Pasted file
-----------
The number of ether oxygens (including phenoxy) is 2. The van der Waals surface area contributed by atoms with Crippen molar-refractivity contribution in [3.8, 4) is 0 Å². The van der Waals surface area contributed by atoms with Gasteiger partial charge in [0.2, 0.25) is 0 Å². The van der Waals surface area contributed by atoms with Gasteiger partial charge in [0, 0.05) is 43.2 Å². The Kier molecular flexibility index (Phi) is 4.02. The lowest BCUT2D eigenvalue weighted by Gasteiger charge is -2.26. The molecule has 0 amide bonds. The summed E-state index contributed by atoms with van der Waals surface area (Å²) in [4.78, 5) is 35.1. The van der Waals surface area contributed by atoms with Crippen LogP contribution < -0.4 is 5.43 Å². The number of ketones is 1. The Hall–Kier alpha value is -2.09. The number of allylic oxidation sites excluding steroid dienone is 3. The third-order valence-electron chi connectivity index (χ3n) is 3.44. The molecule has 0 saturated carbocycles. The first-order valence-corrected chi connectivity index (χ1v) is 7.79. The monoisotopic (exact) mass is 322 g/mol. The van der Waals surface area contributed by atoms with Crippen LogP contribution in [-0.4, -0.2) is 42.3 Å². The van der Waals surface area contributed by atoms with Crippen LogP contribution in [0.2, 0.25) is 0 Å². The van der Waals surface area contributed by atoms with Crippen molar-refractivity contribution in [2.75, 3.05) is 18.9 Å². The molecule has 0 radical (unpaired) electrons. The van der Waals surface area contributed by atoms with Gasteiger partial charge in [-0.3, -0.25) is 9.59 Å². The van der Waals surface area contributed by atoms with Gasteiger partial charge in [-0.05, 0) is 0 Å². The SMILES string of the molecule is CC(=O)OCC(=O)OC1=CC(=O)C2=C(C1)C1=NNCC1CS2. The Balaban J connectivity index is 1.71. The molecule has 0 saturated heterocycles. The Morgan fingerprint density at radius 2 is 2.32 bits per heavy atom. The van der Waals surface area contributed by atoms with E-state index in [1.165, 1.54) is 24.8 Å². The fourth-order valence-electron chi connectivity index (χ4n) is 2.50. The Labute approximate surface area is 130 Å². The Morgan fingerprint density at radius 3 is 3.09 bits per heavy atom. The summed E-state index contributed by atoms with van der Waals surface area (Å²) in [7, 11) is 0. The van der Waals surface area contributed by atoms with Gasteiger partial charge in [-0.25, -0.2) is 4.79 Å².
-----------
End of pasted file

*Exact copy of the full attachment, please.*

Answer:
The number of ether oxygens (including phenoxy) is 2. The van der Waals surface area contributed by atoms with Crippen molar-refractivity contribution in [3.8, 4) is 0 Å². The van der Waals surface area contributed by atoms with Gasteiger partial charge in [0.2, 0.25) is 0 Å². The van der Waals surface area contributed by atoms with Gasteiger partial charge in [0, 0.05) is 43.2 Å². The Kier molecular flexibility index (Phi) is 4.02. The lowest BCUT2D eigenvalue weighted by Gasteiger charge is -2.26. The molecule has 0 amide bonds. The summed E-state index contributed by atoms with van der Waals surface area (Å²) in [4.78, 5) is 35.1. The van der Waals surface area contributed by atoms with Crippen LogP contribution < -0.4 is 5.43 Å². The number of ketones is 1. The Hall–Kier alpha value is -2.09. The number of allylic oxidation sites excluding steroid dienone is 3. The third-order valence-electron chi connectivity index (χ3n) is 3.44. The molecule has 0 saturated carbocycles. The first-order valence-corrected chi connectivity index (χ1v) is 7.79. The monoisotopic (exact) mass is 322 g/mol. The van der Waals surface area contributed by atoms with Crippen LogP contribution in [-0.4, -0.2) is 42.3 Å². The van der Waals surface area contributed by atoms with Crippen LogP contribution in [0.2, 0.25) is 0 Å². The van der Waals surface area contributed by atoms with Crippen molar-refractivity contribution in [2.75, 3.05) is 18.9 Å². The molecule has 0 radical (unpaired) electrons. The van der Waals surface area contributed by atoms with Gasteiger partial charge in [-0.3, -0.25) is 9.59 Å². The van der Waals surface area contributed by atoms with Gasteiger partial charge in [-0.05, 0) is 0 Å². The SMILES string of the molecule is CC(=O)OCC(=O)OC1=CC(=O)C2=C(C1)C1=NNCC1CS2. The Balaban J connectivity index is 1.71. The molecule has 0 saturated heterocycles. The Morgan fingerprint density at radius 2 is 2.32 bits per heavy atom. The van der Waals surface area contributed by atoms with E-state index in [1.165, 1.54) is 24.8 Å². The fourth-order valence-electron chi connectivity index (χ4n) is 2.50. The Labute approximate surface area is 130 Å². The Morgan fingerprint density at radius 3 is 3.09 bits per heavy atom. The summed E-state index contributed by atoms with van der Waals surface area (Å²) in [7, 11) is 0. The van der Waals surface area contributed by atoms with Gasteiger partial charge in [-0.25, -0.2) is 4.79 Å².